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Strokes are affecting more young people: Do you know how to react to symptoms?

What would you be likely to do within the first three hours of experiencing weakness, numbness, difficulty speaking or difficulty seeing?

Researchers from Ronald Reagan UCLA Medical Center asked this question of more than a thousand people nationwide -- and were astonished that almost three quarters of respondents under the age of 45 gave an answer that could endanger their health.

Gene Latorre, MD, is medical director of Upstate's stroke program.

Gene Latorre, MD, is medical director of Upstate's stroke service.

Sudden weakness, numbness, difficulty speaking or seeing are symptoms of stroke. Your brain is sending signals that its blood flow is impeded -- either from a burst or blocked blood vessel -- and you must act quickly in order to minimize or reverse damage. That means an urgent trip to the hospital, preferably one with a comprehensive stroke center, such as Upstate University Hospital.

On duty around the clock at Upstate is a medical team of experts in stroke care including neurologists, neurosurgeons, neurointerventional radiologists, neurocritical care specialists, board-certified emergency physicians and specialized neuroscience nurses. But the team‘s abilities are useless if patients don‘t recognize stroke symptoms and promptly get to the hospital. The first three hours of a stroke are critical. Waiting to see whether symptoms improve, as many survey respondents said they would do, is wrong.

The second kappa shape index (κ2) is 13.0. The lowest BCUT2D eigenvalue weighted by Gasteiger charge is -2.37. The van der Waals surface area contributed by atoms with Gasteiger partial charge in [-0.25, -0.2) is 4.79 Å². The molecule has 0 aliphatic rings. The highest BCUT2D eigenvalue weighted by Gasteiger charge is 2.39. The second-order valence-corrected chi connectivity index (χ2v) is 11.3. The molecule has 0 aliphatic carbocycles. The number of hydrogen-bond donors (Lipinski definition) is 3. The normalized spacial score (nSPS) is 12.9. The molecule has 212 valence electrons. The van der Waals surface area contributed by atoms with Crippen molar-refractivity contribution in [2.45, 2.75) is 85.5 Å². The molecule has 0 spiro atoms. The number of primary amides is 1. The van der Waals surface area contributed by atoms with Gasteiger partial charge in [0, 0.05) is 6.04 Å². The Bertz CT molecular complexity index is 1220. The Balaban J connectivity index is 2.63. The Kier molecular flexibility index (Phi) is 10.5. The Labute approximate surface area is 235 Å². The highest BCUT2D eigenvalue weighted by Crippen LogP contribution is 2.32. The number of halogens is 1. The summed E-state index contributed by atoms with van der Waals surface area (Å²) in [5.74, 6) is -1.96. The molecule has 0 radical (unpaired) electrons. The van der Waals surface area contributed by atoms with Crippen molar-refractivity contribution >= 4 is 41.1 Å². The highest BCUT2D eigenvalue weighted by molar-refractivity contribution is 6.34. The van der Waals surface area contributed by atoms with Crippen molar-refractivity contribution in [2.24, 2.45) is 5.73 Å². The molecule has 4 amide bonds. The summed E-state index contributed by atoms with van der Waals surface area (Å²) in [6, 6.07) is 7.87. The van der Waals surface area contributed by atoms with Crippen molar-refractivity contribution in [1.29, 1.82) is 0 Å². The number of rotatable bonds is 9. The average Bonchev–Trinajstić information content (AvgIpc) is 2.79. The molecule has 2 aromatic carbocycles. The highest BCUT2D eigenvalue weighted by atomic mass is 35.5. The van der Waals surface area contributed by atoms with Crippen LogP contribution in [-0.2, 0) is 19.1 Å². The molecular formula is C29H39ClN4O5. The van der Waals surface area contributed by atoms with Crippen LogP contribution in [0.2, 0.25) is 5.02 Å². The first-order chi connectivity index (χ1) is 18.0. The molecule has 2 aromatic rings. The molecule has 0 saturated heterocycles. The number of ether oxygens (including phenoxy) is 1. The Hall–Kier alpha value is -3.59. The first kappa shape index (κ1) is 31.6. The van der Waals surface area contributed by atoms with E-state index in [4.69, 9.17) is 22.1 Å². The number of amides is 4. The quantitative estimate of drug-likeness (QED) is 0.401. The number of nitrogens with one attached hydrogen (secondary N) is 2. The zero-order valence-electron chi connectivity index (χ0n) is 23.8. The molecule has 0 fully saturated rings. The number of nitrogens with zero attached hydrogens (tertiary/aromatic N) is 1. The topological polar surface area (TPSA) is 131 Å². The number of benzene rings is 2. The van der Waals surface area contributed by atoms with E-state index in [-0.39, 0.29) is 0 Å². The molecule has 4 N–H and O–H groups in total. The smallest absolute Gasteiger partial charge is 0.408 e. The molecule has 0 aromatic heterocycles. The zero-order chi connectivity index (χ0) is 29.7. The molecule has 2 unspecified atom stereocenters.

Neurologist Gene Latorre, MD, medical director of the stroke service at Upstate, emphasizes every minute counts. “The sooner we identify and treat acute stroke, the better the outcome.”

Results of the UCLA survey are especially troubling because they reveal so many young adults are unaware of the signs and symptoms of stroke at a time when the number of strokes in people under the age of 45 have increased by as much as 53 percent since the mid-90s.

Latorre says Upstate has seen an increase in patients diagnosed with stroke who are younger than 45. The increase is likely caused in part by a rise in the number of young adults with diabetes, uncontrolled high blood pressure and/or obesity, conditions that increase a person‘s risk for stroke. Smoking rates also remain high among people from age 18 to 45, and smoking significantly increases a person‘s risk of stroke.

“If you experience sudden dysfunction in your face, arm or speech, it‘s time to call 911,” says Latorre. “The sooner you get to the nearest comprehensive stroke center, the better your chance of having a good recovery.”

Layout 1 finalThis article appears in the spring 2016 issue of Upstate Health magazine.